In this hallway, we carefully cut a hole in the plaster ceiling and framed out a jamb for an attic door. We added a super functional telescopic ladder, threw some junk up there, then lived with a gaping hole in the ceiling for nearly two years. We finally grew tired of The Black Hole in our hallway. It wasn’t efficient by any definition of the word. We were paying to heat and cool our attic, and we avoided going up there at all costs, which meant it was completely disorganized. It was time for an attic door and some attic organization.
We removed the ladder, and in the photo above you’ll see how we notched out the plaster ceiling and screwed in two wood blocks on which to mount hinges for a flush-closing door.
We made a template out of foam board for the door then cut a piece of furniture-grade plywood to size. Furniture-grade plywood is less likely to warp than standard plywood.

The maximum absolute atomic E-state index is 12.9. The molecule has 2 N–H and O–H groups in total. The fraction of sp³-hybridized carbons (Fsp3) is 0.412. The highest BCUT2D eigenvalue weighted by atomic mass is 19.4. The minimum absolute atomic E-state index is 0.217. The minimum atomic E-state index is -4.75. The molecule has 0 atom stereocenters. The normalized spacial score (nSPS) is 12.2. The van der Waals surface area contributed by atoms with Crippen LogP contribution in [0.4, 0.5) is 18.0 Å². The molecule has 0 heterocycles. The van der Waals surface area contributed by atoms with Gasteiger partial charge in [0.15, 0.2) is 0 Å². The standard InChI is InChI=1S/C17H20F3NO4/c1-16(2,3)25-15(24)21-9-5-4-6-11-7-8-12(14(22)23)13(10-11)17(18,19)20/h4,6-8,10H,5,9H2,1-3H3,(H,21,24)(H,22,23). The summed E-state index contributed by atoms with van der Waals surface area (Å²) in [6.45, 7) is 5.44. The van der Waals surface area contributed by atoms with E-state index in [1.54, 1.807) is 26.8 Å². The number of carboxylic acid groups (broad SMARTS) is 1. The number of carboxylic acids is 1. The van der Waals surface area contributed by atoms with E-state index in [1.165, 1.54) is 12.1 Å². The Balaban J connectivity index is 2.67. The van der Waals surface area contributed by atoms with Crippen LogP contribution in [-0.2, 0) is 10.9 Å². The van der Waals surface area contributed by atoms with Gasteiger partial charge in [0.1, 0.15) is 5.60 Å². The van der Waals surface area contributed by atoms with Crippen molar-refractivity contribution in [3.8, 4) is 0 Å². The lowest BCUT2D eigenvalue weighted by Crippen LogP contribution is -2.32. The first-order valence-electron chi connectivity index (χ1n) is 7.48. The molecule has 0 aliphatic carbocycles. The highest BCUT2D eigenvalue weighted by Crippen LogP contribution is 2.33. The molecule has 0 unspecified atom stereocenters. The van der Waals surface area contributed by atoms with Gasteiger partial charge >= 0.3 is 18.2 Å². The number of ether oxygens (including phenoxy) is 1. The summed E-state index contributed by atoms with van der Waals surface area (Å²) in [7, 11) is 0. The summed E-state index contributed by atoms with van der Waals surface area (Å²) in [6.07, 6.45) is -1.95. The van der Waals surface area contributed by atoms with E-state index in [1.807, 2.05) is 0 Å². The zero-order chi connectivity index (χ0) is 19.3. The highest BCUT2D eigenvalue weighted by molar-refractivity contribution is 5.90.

We attached the door using two non-mortise hinges. The non-mortise hinges allow the door to close flush with the ceiling giving it a more appealing aesthetic with the hallway.
To keep the door from swinging through to the attic, we installed door stop trim around the jamb. We added self-adhering weather-seal tape to the underside (door side) of the door stop to insulate the opening and increase energy efficiency.
A pair of adjustable springs prevent the door from opening too quickly.
Below you’ll see the four heavy duty magnets we added to secure the attic door in the closed position. We also attached a simple handle to pull the door open.